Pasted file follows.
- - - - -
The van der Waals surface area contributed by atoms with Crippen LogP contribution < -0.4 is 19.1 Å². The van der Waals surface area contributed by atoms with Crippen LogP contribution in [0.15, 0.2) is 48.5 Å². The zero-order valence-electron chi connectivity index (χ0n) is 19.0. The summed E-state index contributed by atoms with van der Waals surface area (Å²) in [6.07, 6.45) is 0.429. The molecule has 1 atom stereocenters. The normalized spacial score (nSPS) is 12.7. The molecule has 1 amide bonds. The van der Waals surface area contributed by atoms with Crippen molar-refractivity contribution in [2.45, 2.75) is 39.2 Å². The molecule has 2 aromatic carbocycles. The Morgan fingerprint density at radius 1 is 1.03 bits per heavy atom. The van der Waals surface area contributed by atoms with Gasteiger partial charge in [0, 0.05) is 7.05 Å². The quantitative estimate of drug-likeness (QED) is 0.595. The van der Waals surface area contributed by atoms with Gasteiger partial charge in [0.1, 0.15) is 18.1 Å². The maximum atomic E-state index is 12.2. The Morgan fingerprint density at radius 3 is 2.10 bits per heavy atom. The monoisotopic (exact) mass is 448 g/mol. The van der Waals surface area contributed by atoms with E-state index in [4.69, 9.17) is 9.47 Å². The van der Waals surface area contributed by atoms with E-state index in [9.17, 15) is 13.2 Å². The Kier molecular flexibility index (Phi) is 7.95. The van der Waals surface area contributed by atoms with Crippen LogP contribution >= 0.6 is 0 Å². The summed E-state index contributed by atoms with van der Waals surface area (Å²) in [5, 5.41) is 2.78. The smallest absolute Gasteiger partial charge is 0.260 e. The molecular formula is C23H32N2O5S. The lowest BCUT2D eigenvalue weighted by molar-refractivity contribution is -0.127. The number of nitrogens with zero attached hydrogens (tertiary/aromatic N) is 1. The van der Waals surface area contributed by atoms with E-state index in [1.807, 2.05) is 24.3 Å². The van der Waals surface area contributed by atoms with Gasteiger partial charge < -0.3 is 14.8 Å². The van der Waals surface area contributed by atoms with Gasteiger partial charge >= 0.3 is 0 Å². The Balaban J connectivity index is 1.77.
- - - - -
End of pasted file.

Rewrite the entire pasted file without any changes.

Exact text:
The van der Waals surface area contributed by atoms with Crippen LogP contribution < -0.4 is 19.1 Å². The van der Waals surface area contributed by atoms with Crippen LogP contribution in [0.15, 0.2) is 48.5 Å². The zero-order valence-electron chi connectivity index (χ0n) is 19.0. The summed E-state index contributed by atoms with van der Waals surface area (Å²) in [6.07, 6.45) is 0.429. The molecule has 1 atom stereocenters. The normalized spacial score (nSPS) is 12.7. The molecule has 1 amide bonds. The van der Waals surface area contributed by atoms with Crippen molar-refractivity contribution in [2.45, 2.75) is 39.2 Å². The molecule has 2 aromatic carbocycles. The Morgan fingerprint density at radius 1 is 1.03 bits per heavy atom. The van der Waals surface area contributed by atoms with Gasteiger partial charge in [0, 0.05) is 7.05 Å². The quantitative estimate of drug-likeness (QED) is 0.595. The van der Waals surface area contributed by atoms with Gasteiger partial charge in [0.1, 0.15) is 18.1 Å². The maximum atomic E-state index is 12.2. The Morgan fingerprint density at radius 3 is 2.10 bits per heavy atom. The monoisotopic (exact) mass is 448 g/mol. The van der Waals surface area contributed by atoms with E-state index in [4.69, 9.17) is 9.47 Å². The van der Waals surface area contributed by atoms with E-state index in [9.17, 15) is 13.2 Å². The Kier molecular flexibility index (Phi) is 7.95. The van der Waals surface area contributed by atoms with Crippen LogP contribution >= 0.6 is 0 Å². The summed E-state index contributed by atoms with van der Waals surface area (Å²) in [5, 5.41) is 2.78. The smallest absolute Gasteiger partial charge is 0.260 e. The molecular formula is C23H32N2O5S. The lowest BCUT2D eigenvalue weighted by molar-refractivity contribution is -0.127. The number of nitrogens with zero attached hydrogens (tertiary/aromatic N) is 1. The van der Waals surface area contributed by atoms with E-state index in [1.807, 2.05) is 24.3 Å². The van der Waals surface area contributed by atoms with Gasteiger partial charge < -0.3 is 14.8 Å². The van der Waals surface area contributed by atoms with Gasteiger partial charge >= 0.3 is 0 Å². The Balaban J connectivity index is 1.77.